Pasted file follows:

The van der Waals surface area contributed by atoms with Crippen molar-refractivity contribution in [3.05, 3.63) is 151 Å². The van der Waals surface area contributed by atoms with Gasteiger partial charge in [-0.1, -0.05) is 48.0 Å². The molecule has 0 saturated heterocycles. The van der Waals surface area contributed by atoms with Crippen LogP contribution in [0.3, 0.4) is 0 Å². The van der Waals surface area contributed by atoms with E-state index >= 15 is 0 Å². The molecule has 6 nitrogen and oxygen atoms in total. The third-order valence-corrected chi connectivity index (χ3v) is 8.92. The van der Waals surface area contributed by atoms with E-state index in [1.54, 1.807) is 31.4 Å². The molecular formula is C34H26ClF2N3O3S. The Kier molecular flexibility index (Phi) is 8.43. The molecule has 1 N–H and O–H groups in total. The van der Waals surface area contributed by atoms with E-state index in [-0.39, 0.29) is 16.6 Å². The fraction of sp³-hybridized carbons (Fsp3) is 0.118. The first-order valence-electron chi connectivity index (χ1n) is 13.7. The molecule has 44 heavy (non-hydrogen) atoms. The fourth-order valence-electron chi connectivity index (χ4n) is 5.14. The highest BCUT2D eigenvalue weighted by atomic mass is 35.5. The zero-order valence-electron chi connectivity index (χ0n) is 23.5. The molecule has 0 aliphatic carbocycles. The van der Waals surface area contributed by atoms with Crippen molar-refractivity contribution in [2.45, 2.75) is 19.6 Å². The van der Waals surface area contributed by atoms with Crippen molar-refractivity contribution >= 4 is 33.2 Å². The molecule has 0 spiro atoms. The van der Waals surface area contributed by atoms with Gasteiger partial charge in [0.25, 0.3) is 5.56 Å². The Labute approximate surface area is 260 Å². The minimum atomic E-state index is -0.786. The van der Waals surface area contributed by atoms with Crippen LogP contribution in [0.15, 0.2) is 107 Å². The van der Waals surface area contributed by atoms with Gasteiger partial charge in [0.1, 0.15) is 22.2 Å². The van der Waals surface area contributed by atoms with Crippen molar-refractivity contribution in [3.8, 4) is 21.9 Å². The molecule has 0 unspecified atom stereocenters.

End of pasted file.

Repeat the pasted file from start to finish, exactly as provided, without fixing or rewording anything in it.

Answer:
The van der Waals surface area contributed by atoms with Crippen molar-refractivity contribution in [3.05, 3.63) is 151 Å². The van der Waals surface area contributed by atoms with Gasteiger partial charge in [-0.1, -0.05) is 48.0 Å². The molecule has 0 saturated heterocycles. The van der Waals surface area contributed by atoms with Crippen LogP contribution in [0.3, 0.4) is 0 Å². The van der Waals surface area contributed by atoms with E-state index >= 15 is 0 Å². The molecule has 6 nitrogen and oxygen atoms in total. The third-order valence-corrected chi connectivity index (χ3v) is 8.92. The van der Waals surface area contributed by atoms with E-state index in [1.54, 1.807) is 31.4 Å². The molecular formula is C34H26ClF2N3O3S. The Kier molecular flexibility index (Phi) is 8.43. The molecule has 1 N–H and O–H groups in total. The van der Waals surface area contributed by atoms with E-state index in [-0.39, 0.29) is 16.6 Å². The fraction of sp³-hybridized carbons (Fsp3) is 0.118. The first-order valence-electron chi connectivity index (χ1n) is 13.7. The molecule has 44 heavy (non-hydrogen) atoms. The fourth-order valence-electron chi connectivity index (χ4n) is 5.14. The highest BCUT2D eigenvalue weighted by atomic mass is 35.5. The zero-order valence-electron chi connectivity index (χ0n) is 23.5. The molecule has 0 aliphatic carbocycles. The van der Waals surface area contributed by atoms with Crippen molar-refractivity contribution in [2.45, 2.75) is 19.6 Å². The van der Waals surface area contributed by atoms with Crippen molar-refractivity contribution >= 4 is 33.2 Å². The molecule has 0 spiro atoms. The van der Waals surface area contributed by atoms with Gasteiger partial charge in [0.25, 0.3) is 5.56 Å². The Labute approximate surface area is 260 Å². The minimum atomic E-state index is -0.786. The van der Waals surface area contributed by atoms with Crippen LogP contribution in [0.15, 0.2) is 107 Å². The van der Waals surface area contributed by atoms with Gasteiger partial charge in [0.1, 0.15) is 22.2 Å². The van der Waals surface area contributed by atoms with Crippen molar-refractivity contribution in [3.8, 4) is 21.9 Å². The molecule has 0 unspecified atom stereocenters.